Their design strategy considered the environmental impact of the entire lifecycle of the home from concept to performance, as well as the impact of the home on its users. The home’s exterior walls, roof and floor systems were prefabricated in Toronto at the Brockport Home Systems factory – a sustainable choice that reduced material waste and energy usage, and that improved construction accuracy and quality. The prefab system was then expedited to the Niagara region, where it was put together on-site in just one week. The home’s innovative and modern construction is a complete departure from the traditional homes in the area; and, that may be what we love most about this Active House. It’s nice to see variety in the suburbs, which is often characterized by homogenous housing.

 

Great Gulf Active House has a long-list of environmentally-friendly features that optimize natural lighting and air quality. You can read up more on the home’s sustainable features in this article from Tree Hugger.

 

 

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Image Source: All photographs credited to Great Gulf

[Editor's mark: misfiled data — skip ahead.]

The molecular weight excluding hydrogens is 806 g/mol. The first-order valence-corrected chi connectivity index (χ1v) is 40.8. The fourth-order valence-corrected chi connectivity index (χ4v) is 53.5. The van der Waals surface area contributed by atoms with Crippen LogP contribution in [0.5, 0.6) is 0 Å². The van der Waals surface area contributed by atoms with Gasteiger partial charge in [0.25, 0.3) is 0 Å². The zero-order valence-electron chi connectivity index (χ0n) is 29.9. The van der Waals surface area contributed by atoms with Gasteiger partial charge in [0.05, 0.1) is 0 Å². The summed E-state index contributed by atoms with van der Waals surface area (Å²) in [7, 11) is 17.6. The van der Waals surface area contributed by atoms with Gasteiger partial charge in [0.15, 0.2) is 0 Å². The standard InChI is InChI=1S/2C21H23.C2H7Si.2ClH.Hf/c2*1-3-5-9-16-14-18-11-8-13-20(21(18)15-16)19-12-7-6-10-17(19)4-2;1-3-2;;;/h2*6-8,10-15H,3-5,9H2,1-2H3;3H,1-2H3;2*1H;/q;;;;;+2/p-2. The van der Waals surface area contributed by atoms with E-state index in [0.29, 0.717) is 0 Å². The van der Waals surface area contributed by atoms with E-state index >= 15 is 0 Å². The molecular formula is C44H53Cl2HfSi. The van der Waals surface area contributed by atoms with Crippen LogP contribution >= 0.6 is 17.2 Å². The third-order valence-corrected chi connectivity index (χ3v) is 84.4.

Design Library: Weekend Almanac No. 1

Nov 15, 2013

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Design Library Volume 03: Weekend Almanac No. 1

Year: 2013

Category: Periodical, almanac

Curator + Editor: Lauren Ladoceour

Curator + Creative Director: Ali Zeigler

Publisher: Independently published

 

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Now, before the term ‘periodical’ scares you off, allow us to insert a little disclaimer here: Weekend Almanac is no ordinary periodical. This sort of genre usually brings to mind stuffy, old volumes with hard to read text about complex subject matters, but this periodical doesn’t fit any of those molds.